As noticed, the Lonomia antivenom is made based on a L. obliqua venom extract. Therefore, researchers want to investigate the efficacy and possibility of using the antivenom to treat envenomation by other Lonomia species. Sano-Martins et al. (2018) [92] were the first to investigate this and indicated that the Lonomia antivenom can restore the hemostatic disturbances caused by contact with L. orientoandensis and L. casanarensis in Colombia [92]. In Venezuela, the recommended treatment of L. achelous is mainly based on the use of antifibrinolytic medicines or replacement therapy of the whole blood, plasma or cryoprecipitates. This is in contrast with envenomation by L. obliqua. Gonçalves et al. (2007) [93] observed a high death rate in rats that were envenomed with L. obliqua and treated with an antifibrinolytic drugs, such as epsilonaminocaproic acid (EACA). The data indicate that the use of EACA could worsen the coagulation disturbances and that the Lonomia antivenom is probably the only effective treatment option today [94]. The differences in pathophysiology induced by both species may explain this observation.
Lonomia antivenom is only manufactured by the Instituto Butantan in Brazil. Yearly, several vials of the antivenom are distributed to the whole country by the Ministry of Health in Brazil. This means that according to the law, there is no authorization to commercialize the Lonomia antivenom outside Brazil. Due to this, physicians must request a Temporary Use Authorization delivered by the National Agency of Drugs to use the Lonomia antivenom outside Brazil. An example of such a case occurred in 2018 [10]. In this case, a good cooperation between all parties ensured that a patient in French Guiana could be saved and recovered without complications.
Despite the life-saving effect of the Lonomia antivenom, it also has some therapeutic limitations [28,50]. (i) Conventional antivenom vials contain around 70% or more IgG that are not specific against the venom proteins. These are IgGs that the animal has produced against antigens encountered during its lifetime. These extra antibodies are medically not relevant and can be responsible for the occurrence of adverse effects. (ii) Furthermore, the administration of an antivenom can lead to life-threating systemic effects such as an anaphylactic reaction (IgE or non-IgE mediated). (iii) In addition, antivenoms are costly to produce, often poorly distributed in areas with a high incidence rate and, very often, trained health staff for a good healthcare are lacking.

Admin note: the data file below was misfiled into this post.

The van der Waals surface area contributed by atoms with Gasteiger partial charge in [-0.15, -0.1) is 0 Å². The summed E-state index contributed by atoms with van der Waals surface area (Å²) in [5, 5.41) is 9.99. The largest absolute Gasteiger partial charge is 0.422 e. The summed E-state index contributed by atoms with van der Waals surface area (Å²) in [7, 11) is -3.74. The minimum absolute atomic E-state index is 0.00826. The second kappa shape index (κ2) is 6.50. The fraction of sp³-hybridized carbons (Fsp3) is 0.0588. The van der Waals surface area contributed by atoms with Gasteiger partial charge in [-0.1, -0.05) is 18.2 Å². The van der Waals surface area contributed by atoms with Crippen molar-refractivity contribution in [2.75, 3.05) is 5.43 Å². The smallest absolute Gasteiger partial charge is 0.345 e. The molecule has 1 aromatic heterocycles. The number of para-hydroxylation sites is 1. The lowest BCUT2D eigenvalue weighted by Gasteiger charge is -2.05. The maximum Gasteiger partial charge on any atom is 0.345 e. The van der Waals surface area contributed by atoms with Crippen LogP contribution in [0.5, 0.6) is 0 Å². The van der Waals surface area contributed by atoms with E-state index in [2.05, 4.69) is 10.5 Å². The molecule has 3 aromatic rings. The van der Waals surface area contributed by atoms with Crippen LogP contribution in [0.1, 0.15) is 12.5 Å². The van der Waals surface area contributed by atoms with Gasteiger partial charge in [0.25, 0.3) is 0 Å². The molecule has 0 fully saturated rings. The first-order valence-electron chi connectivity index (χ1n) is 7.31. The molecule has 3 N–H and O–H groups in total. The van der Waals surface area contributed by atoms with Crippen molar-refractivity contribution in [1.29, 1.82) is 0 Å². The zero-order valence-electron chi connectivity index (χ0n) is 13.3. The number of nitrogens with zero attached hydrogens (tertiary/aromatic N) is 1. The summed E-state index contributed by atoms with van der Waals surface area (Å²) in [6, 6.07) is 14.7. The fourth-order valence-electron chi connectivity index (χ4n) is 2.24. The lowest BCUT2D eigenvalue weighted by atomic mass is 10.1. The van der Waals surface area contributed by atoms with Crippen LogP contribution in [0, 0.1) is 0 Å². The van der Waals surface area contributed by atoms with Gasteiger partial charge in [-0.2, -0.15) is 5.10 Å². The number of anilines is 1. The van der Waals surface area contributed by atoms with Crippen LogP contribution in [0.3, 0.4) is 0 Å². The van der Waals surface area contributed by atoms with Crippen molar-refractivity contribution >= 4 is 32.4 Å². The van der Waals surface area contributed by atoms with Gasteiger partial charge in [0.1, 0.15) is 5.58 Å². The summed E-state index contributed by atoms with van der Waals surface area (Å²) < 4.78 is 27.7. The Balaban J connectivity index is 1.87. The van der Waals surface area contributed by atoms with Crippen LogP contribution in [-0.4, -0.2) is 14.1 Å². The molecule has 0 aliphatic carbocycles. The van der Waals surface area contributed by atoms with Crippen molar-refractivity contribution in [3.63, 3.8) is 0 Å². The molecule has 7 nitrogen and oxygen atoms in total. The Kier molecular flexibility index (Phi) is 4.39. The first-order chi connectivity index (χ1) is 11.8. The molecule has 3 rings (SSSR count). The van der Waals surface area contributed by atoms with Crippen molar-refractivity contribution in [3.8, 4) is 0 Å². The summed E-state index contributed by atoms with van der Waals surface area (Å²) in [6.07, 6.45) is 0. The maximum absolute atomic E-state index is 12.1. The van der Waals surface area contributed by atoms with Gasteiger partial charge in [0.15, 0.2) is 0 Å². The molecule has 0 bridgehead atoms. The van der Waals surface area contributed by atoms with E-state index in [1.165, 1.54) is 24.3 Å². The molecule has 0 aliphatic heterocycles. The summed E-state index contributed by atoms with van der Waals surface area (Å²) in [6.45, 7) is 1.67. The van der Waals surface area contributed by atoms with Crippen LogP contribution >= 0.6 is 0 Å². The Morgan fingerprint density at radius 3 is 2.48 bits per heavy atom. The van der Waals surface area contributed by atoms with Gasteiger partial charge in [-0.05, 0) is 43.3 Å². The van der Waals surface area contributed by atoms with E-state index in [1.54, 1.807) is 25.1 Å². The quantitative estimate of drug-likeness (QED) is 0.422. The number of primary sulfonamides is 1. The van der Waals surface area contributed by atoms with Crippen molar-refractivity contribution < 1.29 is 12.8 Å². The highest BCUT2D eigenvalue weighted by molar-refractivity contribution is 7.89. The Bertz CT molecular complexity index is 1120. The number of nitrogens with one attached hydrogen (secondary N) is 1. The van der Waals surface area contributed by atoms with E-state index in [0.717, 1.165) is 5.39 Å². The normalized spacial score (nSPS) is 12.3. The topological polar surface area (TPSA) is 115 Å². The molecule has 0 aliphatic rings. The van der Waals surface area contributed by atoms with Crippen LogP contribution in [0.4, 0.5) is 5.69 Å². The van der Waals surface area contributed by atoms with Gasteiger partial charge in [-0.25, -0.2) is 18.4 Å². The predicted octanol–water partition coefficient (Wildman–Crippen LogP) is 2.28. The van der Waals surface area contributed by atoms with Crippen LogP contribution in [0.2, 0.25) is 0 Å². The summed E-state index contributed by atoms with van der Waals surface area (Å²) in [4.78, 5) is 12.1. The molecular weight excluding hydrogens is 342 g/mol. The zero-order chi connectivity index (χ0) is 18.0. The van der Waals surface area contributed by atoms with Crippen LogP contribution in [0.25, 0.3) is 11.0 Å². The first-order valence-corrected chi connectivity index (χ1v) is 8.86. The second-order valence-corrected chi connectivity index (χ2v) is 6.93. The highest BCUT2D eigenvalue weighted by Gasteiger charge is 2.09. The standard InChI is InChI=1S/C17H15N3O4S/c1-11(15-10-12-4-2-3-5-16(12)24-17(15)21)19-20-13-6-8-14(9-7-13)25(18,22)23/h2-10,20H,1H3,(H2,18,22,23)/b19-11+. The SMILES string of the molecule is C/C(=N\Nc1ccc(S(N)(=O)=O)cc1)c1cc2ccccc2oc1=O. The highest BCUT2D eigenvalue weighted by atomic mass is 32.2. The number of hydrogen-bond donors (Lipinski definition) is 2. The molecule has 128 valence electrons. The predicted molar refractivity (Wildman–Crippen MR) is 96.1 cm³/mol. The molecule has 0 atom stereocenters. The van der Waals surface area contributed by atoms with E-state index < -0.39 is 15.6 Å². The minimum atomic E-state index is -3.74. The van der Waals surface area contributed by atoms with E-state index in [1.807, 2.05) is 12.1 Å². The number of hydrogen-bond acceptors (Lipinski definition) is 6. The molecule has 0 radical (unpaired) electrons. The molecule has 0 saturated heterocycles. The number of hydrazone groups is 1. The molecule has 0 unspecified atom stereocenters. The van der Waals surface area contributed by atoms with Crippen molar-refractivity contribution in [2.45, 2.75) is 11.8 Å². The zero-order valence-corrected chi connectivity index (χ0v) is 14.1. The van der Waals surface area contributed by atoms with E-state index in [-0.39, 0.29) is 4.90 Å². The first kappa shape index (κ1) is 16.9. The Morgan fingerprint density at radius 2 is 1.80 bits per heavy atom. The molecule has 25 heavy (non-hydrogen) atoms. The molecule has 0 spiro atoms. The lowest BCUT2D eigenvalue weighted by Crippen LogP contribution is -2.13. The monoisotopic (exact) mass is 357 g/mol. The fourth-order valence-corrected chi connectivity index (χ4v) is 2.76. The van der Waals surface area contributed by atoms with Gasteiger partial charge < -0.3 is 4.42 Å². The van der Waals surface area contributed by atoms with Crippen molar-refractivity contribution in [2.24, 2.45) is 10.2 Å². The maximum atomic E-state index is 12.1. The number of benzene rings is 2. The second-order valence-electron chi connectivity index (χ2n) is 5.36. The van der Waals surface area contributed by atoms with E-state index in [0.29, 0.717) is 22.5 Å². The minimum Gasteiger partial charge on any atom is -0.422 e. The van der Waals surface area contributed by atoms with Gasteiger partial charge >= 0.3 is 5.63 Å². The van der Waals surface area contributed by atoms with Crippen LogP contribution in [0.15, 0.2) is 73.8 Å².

7.2. Supportive Treatment for Management of Local Effects

Although there is a difference between caterpillar species, there seems to be a consensus on the use of the different supportive treatments to treat the local effects. The first aid treatment entails the immediately soft removal of the remaining setae on the skin and to remove the clothes that may be contaminated with the setae as soon as possible. It has been recommended to cover the area with a sticky tape or to use forceps to remove the setae. Clothes are best washed at a minimum of 60 °C to get rid of the setae [88]. After removing the setae, the affected areas need to be washed with soap and water and dried without contacting the skin to prevent crushing and further release of the venom from residual setae (do not use a towel but dry with a hair dryer).
Cutaneous reactions are often treated with oral antihistamines and application of topical corticosteroids. Notwithstanding herewith, it is known that the therapy with antihistamine shows low efficacy and the use of topical corticosteroid is associated with side effects such as skin thinning [4]. However, for many patients, the use of antihistamine or topical corticosteroid is not even enough. Anti-itching products that contain menthol or phenol may help to relieve pruritus [26]. Moreover, in some caterpillars, ice packs or cold-water compresses are used to reduce inflammation, swelling and pain sensation. Also, analgesics such as tramadol hydrochloride may be used [95]. In severe cases of pain, the combination of a local anesthesia with analgesics appear to be a good combination to manage the pain [71]. More rarely, some caterpillars can induce an anaphylactic shock. If this happens, it is recommended to urgently administer epinephrine subcutaneously [3,95].